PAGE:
The Common Vein Copyright 2008
Ovarian cysts (follicles) are normal evolutions of the menstrual cycle but in certain instances the cyst physiology is altered for unknown reasons, causing the cyst to enlarge unusually, rupture in a different manner, or become hemorrhagic, resulting in a pain syndrome.
A variety of situations manifest structurally including;
Follicular rupture – mittelschmerz
Enlargement of the follicle without rupture
Hemorrhage into the follicle/cyst without rupture
Hemorrhage into the follicle/cyst with rupture
Hemorrhage into an endometrioma simulating hemorrhage into a follicle usually without rupture
The common result is a pain syndrome that commonly occurs in midcycle.
Physiologically, during each menstrual cycle, a normally functioning ovary produces multiple cysts called graafian follicles. During the middle of the cycle, one cyst dominates and releases an egg. The follicle then becomes the corpus luteum, which can mature to measure up to 2 cm. If fertilization does not occur, the corpus luteum fibroses and is resorbed. If fertilization does occur, the corpus luteum matures and enlarges initially, but later shrinks during pregnancy. Ovarian cysts can be either follicular or luteal, and may respond to gonadotropins (including FSH).
Clinically the pain is different from mittelschmerz in that it may be more severe, prolonged, or with a different character. Sometimes the pain can simulate peritonitis. Most importantly from a diagnostic standpoint, is that a mass is usually felt on clinical examination.
The diagnosis is confirmed by ultrasound which usually shows a cystic mass in the adnexa. The cyst is either larger than the usual follicle, contains hemorrhage, or hemorrhage and large amounts of fluid are noted free in the pelvic cavity. When the patient presents with peritonism, a CTscan is usually indicated and in the case of a ruptured cyst, induration of the greater omentum or proximity of the bleed to the anterior peritoneum is recognized together with the hemorrhagic cyst. When an ovarian cyst ruptures, there is usually minimal blood loss.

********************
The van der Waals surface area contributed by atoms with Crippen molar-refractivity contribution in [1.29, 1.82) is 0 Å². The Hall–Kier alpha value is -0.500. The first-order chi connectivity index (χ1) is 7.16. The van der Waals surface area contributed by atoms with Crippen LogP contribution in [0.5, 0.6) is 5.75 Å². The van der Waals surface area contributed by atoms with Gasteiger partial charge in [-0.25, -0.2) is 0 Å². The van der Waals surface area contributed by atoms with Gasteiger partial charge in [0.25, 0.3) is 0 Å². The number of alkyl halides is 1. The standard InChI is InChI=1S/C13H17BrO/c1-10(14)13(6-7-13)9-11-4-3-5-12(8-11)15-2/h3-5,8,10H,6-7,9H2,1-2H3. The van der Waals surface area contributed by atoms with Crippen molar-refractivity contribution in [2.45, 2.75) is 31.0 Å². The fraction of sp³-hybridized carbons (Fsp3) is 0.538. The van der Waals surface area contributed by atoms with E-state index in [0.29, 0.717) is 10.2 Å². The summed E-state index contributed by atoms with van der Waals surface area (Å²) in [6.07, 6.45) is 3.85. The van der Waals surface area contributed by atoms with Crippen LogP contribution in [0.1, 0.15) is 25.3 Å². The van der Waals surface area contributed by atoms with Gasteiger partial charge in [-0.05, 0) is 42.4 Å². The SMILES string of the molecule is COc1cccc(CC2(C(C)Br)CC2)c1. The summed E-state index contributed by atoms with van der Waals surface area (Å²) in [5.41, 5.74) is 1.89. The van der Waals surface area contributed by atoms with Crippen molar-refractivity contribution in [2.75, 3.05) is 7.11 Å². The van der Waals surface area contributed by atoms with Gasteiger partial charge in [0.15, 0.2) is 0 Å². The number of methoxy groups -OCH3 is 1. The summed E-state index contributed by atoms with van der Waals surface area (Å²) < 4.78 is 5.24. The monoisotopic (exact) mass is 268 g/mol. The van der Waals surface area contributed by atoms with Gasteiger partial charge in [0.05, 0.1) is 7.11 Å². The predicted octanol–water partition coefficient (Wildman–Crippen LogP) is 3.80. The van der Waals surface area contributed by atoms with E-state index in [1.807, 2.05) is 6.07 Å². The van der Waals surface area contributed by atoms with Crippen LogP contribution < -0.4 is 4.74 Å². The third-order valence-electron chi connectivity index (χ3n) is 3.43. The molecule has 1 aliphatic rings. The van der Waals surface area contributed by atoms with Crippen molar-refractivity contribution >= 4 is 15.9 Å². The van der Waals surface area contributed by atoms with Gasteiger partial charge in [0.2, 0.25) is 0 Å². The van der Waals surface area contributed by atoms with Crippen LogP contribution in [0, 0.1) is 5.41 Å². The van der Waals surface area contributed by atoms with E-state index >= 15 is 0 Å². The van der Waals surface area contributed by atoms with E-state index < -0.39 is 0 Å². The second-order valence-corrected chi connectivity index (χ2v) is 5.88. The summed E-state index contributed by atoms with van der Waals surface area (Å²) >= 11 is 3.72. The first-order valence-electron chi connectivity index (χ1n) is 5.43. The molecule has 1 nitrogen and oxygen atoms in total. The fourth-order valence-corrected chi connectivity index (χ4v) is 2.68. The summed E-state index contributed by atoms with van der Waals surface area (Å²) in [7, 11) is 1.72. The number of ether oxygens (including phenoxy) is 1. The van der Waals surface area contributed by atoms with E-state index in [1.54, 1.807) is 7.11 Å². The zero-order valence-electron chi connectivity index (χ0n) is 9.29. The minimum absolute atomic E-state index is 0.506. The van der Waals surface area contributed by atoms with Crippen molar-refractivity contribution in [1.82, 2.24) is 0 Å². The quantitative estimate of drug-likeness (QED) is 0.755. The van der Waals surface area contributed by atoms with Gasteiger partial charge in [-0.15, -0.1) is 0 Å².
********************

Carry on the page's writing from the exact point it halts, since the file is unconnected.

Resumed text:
Treatment depends on several factors. In most patients, the treatment is conservative with pain management being central to the care. Surgery may be indicated if the cyst does not go away after several periods or is enlarging. In a post menopausal woman, when complex cysts are identified cyclical disease is not a consideration and malignant disease must be suspected.
Add hemorrhagic cyst of the ovary have a fishnet appearance
ovary pain cysts discomfort nrmal variant enlarged normal follicles USscan ultrasound copyright 2008 Courtesy Ashley Davidoff MD 83269c.8s
ovary cyst hemorrhage clot fibrin pain midcycle USscan ultrasound Courtesy Ashley Davidoff MD copyright 2008 83279c02.8s
pain ovary mittelschmerz hemorrhage rupture right lower quadrant pain RLQ peritonism peritonitis CTscan Courtesy Ashley Davidoff MD copyright 2008 83268c02.8c
24480c01 27 year old female presented with lower abdominal pain pelvic pain ovary fx cyst cul de sac blood free blood hyperdense corpus luteum cyst greater ometum congested fx enhancing dx hemorhagic ovarian cyst CT scan C- CTscan Courtesy Ashley DAvidoff MD